What does this mean for you?
I’ll keep you abreast of the journey with daily blogposts, videos, expert interviews and more. Who knows? Maybe you’ll be inspired to go on your own raw journey! For now, I’ll leave you with photos of my scrump-dilly-icious food I’ll be eating all day today. I really can’t believe how I’m getting into all of this! With a Caribbean cooking gourmet mom and a down home cookin’ too much is never enough meat and potatoes food monger ex-husband, who knew, this is what it would take to get me to think about food? Again, more on that another day.
For now, if there’s anything in particular you’d like to see, know, hear, let me know–I’ll be happy to oblige!
Don’t just live; become Simply Alive,
As American politics becomes more and more loaded with muck and mire, its reach seems to now extend to our entertainment. Say it isn’t so!
By now you’ve heard of the national travesty that occurred this week on ABC’s hit television show Dancing With the Stars. R & B singer Brandy Norwood, best known as “Brandy,” who has been at the top or tied at the top with her judges’ scores for most of the season was ousted in a tragic upset while teen activist Bristol Palin, daughter of former Vice Presidential running mate Sarah Palin, heads to the show finals despite having the lowest judges scores week after week.
What makes the difference is audience voting. Final scores are tabulated using a combination of audience votes and judges’ votes. For many weeks now, Palin has defied the odds, staying in the competition while those with higher scores, and arguably better dancing, are sent packing. It’s an American story through and through – the underdog becoming triumphant, a system of voting intended to let the people decide outcomes, and the right to speak our minds on behalf of what some see as a flawed system.
Controversy has swirled Palin ever since the ouster of beloved American TV mom Florence Henderson of The Brady Bunch fame. Viewers have shouted “unfair” as show contestants with better performances than Palin go home week after week. But this week’s semi-finals show brought a new fervor to the picture. Many were shocked when top-scoring Brandy missed the finals by the hair of a chinny, chin, chin; while Palin survived to dance another day.
“It’s the Tea Party fixing votes,” scream some, “It’s her mom’s supporters campaigning for her” hrumph others, and still more accuse an unreliable voting system. All reasons that have merit, but by no means is this the total picture. Just as nay-sayers scream foul at the younger Palin, as if she rigged the system herself, others say “America loves an underdog,” “She’s improved so much,” and “She’s just like I would be if I went out there.” Many on either side of the highly-polarized feelings are unwilling to accept that both sides could be accurate and the combination of the two are creating a perfect storm that’s keeping Palin in the competition.
What’s disturbing to me is the amount of hatred spewing out of some people’s mouths: Expletives flying, accusations being hurled, unkind words for Brandy and for Palin (depending on which side of the coin you land) are not in short supply. But some show die-hards are claiming to be “done,” that they’re sick of the system and no longer willing to watch. Quite a few “boycott Dancing With the Stars” pages have shown up on Facebook and one Wisconsin man was arrested when his wife called 911 after he shot their television during the show. He obviously won’t be watching for a while.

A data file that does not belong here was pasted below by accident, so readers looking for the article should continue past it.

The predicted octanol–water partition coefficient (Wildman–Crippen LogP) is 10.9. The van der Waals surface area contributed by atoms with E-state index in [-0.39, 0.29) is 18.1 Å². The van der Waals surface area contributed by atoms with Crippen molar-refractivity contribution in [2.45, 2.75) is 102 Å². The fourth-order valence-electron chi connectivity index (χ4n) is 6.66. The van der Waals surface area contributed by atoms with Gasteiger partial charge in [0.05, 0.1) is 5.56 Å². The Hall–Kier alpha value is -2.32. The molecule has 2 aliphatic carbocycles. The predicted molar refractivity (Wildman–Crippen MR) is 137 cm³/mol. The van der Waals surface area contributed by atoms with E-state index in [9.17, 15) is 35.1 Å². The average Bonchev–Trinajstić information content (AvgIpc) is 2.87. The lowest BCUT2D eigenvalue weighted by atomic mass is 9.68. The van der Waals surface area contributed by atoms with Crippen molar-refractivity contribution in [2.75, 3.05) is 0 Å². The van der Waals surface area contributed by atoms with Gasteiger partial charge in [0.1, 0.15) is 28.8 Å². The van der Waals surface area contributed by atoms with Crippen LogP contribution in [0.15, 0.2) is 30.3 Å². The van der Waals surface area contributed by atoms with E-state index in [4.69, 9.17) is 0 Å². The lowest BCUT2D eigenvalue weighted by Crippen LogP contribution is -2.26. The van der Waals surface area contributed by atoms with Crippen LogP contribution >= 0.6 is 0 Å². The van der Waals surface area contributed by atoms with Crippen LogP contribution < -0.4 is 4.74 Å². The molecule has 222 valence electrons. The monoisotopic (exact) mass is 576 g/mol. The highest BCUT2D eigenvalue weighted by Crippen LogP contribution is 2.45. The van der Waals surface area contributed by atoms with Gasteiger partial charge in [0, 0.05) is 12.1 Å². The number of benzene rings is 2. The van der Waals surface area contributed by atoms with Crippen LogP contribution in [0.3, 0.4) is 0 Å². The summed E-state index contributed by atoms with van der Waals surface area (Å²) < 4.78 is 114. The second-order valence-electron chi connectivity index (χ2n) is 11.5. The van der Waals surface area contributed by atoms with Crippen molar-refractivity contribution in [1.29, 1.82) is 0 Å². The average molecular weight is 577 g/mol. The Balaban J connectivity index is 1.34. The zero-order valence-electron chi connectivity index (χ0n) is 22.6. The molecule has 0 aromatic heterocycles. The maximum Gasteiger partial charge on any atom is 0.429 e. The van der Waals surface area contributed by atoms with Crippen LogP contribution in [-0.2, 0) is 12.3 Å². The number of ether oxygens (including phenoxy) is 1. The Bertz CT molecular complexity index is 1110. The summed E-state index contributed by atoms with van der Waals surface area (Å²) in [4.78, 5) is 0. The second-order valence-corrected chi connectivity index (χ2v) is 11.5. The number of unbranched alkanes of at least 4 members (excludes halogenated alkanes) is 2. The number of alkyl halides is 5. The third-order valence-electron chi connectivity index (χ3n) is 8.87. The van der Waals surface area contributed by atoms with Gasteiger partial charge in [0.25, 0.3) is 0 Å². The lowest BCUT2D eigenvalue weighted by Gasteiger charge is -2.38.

Sadly, it’s like the show is a mirror for the current state of American Politics – you don’t like what’s going on, then pick up your ball and go home. What happened to voting for what, or in this case, whom you believe in? Many have complained that some “on the right” are registering and voting hundreds of times. And I’ve seen websites with comments directing people how to get massive numbers of votes in for their DWTS “candidate” (specifically, Palin). When you’re up against that, it does seem unfair, but at the end of the day, those zealots are willing to do what most are not. After all, it takes a special something to spend hours on end registering and getting in hundreds of votes for your favored contestant. Though it’s wrapped in the pretty package of support for Bristol Palin, the true actions of such voting tactics is done to send a message: “We have the power to do this, and we will.”
And that puts the ball in our court. Just as in mid-term elections, we had a choice – participate. If you don’t like the system, work to change it. Get out there and make your opinions heard – vote.
Dancing with the Stars happens to be my guilty pleasure, and I’ve found this season just as upsetting as many others, but I don’t think a boycott right now is the answer. Maybe the travesty that has occurred will mobilize show fans to exercise their votes for whom they’d like to see win. I’d been voting for Jennifer Grey, star of the iconic film, Dirty Dancing; and Brandy because I was amazed at the entertainment quality of their performances every week. I’d discounted Disney child star Kyle Massey for most of the season, though he was a joy to watch. But in the Semi-finals, he BROUGHT it! His performance brought down the house, and was elevated to the level of Brandy and Grey.